Discover the most talked about and latest scientific content & concepts.

Concept: Circulatory system


A modified version of the Joint British Societies (JBS3) ‘heart age’ tool was introduced online to broaden access to personalised risk assessment to the general population and encourage participation in the National Health Service (NHS) Health Check programme. This study reports on its early uptake and the profiles of those who used the self-assessment tool to determine their own cardiovascular risk.

Concepts: Health care, Heart, Blood vessel, Risk, Cardiovascular disease, Circulatory system, National Health Service, Risk assessment


Handgrip strength, a measure of muscular fitness, is associated with cardiovascular (CV) events and CV mortality but its association with cardiac structure and function is unknown. The goal of this study was to determine if handgrip strength is associated with changes in cardiac structure and function in UK adults.

Concepts: Blood, Heart, Cardiac muscle, Circulatory system


The American Heart Association defined target levels for 7 cardiovascular health (CVH) factors: smoking, body mass index, physical activity, diet, blood pressure, cholesterol, and glucose. We hypothesized that a greater number of American Heart Association ideal CVH metrics would be associated with less decline in cognitive performance in our multiethnic population.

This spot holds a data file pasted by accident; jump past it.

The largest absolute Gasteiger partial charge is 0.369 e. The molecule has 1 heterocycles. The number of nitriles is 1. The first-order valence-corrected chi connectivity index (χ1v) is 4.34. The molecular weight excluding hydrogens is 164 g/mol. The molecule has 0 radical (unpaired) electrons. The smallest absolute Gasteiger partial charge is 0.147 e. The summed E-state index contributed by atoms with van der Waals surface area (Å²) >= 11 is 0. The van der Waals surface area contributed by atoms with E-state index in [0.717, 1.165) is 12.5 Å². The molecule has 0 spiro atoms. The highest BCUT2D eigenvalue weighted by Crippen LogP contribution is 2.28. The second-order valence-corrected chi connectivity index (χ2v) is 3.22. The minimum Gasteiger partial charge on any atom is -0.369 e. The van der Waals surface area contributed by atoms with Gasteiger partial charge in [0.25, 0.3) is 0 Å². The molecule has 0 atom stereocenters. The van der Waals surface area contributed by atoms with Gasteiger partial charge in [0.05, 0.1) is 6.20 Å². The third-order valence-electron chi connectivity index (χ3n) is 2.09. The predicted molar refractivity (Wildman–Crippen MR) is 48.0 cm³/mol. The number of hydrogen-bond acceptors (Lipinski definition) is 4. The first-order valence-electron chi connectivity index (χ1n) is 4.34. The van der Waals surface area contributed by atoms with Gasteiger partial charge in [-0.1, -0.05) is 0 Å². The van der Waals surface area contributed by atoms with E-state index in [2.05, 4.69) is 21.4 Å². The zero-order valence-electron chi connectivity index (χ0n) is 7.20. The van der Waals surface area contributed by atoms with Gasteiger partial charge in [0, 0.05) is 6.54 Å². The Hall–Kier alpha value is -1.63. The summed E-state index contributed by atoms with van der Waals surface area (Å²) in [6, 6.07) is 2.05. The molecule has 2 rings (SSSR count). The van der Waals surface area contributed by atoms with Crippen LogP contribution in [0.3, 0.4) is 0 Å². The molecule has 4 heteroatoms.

Concepts: Nutrition, Blood, Heart, Obesity, Cardiovascular disease, Body mass index, Circulatory system, Artery


The effect of menopausal hormone therapy (MHT)-previously known as hormone replacement therapy-on cardiovascular health remains unclear and controversial. This cross-sectional study examined the impact of MHT on left ventricular (LV) and left atrial (LA) structure and function, alterations in which are markers of subclinical cardiovascular disease, in a population-based cohort.

Concepts: Hormone replacement therapy, Medicine, Epidemiology, Blood, Heart, Cardiovascular disease, Menopause, Circulatory system


As vertebrate embryos develop to adulthood, their organs undergo marked changes in size and tissue architecture. The heart acquires muscle mass and matures structurally to fulfil increasing circulatory needs, a process that is incompletely understood. Here we used multicolour clonal analysis to define the contributions of individual cardiomyocytes as the zebrafish heart undergoes morphogenesis from a primitive embryonic structure into its complex adult form. We find that the single-cardiomyocyte-thick wall of the juvenile ventricle forms by lateral expansion of several dozen cardiomyocytes into muscle patches of variable sizes and shapes. As juvenile zebrafish mature into adults, this structure becomes fully enveloped by a new lineage of cortical muscle. Adult cortical muscle originates from a small number of cardiomyocytes–an average of approximately eight per animal–that display clonal dominance reminiscent of stem cell populations. Cortical cardiomyocytes initially emerge from internal myofibres that in rare events breach the juvenile ventricular wall, and then expand over the surface. Our results illuminate the dynamic proliferative behaviours that generate adult cardiac structure, revealing clonal dominance as a key mechanism that shapes a vertebrate organ.